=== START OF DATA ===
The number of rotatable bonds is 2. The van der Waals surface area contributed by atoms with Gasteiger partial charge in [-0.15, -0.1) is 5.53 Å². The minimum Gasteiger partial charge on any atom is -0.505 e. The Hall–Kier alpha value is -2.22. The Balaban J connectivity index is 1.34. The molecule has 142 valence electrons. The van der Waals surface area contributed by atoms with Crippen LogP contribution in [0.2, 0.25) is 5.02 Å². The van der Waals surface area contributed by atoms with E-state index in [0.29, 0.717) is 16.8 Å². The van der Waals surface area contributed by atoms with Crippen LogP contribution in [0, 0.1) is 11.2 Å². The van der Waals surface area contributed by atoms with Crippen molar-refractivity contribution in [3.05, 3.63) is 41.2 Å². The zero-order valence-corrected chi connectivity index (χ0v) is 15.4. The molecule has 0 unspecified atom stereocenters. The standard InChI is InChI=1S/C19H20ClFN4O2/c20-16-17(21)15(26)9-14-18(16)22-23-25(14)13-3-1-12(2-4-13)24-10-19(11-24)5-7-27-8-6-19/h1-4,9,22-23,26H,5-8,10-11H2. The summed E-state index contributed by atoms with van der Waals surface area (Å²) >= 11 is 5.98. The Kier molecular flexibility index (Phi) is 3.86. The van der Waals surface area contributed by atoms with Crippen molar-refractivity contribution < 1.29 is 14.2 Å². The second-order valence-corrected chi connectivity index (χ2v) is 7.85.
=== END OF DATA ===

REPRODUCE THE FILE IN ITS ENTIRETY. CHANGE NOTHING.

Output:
The number of rotatable bonds is 2. The van der Waals surface area contributed by atoms with Gasteiger partial charge in [-0.15, -0.1) is 5.53 Å². The minimum Gasteiger partial charge on any atom is -0.505 e. The Hall–Kier alpha value is -2.22. The Balaban J connectivity index is 1.34. The molecule has 142 valence electrons. The van der Waals surface area contributed by atoms with Crippen LogP contribution in [0.2, 0.25) is 5.02 Å². The van der Waals surface area contributed by atoms with E-state index in [0.29, 0.717) is 16.8 Å². The van der Waals surface area contributed by atoms with Crippen LogP contribution in [0, 0.1) is 11.2 Å². The van der Waals surface area contributed by atoms with Crippen molar-refractivity contribution in [3.05, 3.63) is 41.2 Å². The zero-order valence-corrected chi connectivity index (χ0v) is 15.4. The molecule has 0 unspecified atom stereocenters. The standard InChI is InChI=1S/C19H20ClFN4O2/c20-16-17(21)15(26)9-14-18(16)22-23-25(14)13-3-1-12(2-4-13)24-10-19(11-24)5-7-27-8-6-19/h1-4,9,22-23,26H,5-8,10-11H2. The summed E-state index contributed by atoms with van der Waals surface area (Å²) >= 11 is 5.98. The Kier molecular flexibility index (Phi) is 3.86. The van der Waals surface area contributed by atoms with Crippen molar-refractivity contribution < 1.29 is 14.2 Å². The second-order valence-corrected chi connectivity index (χ2v) is 7.85.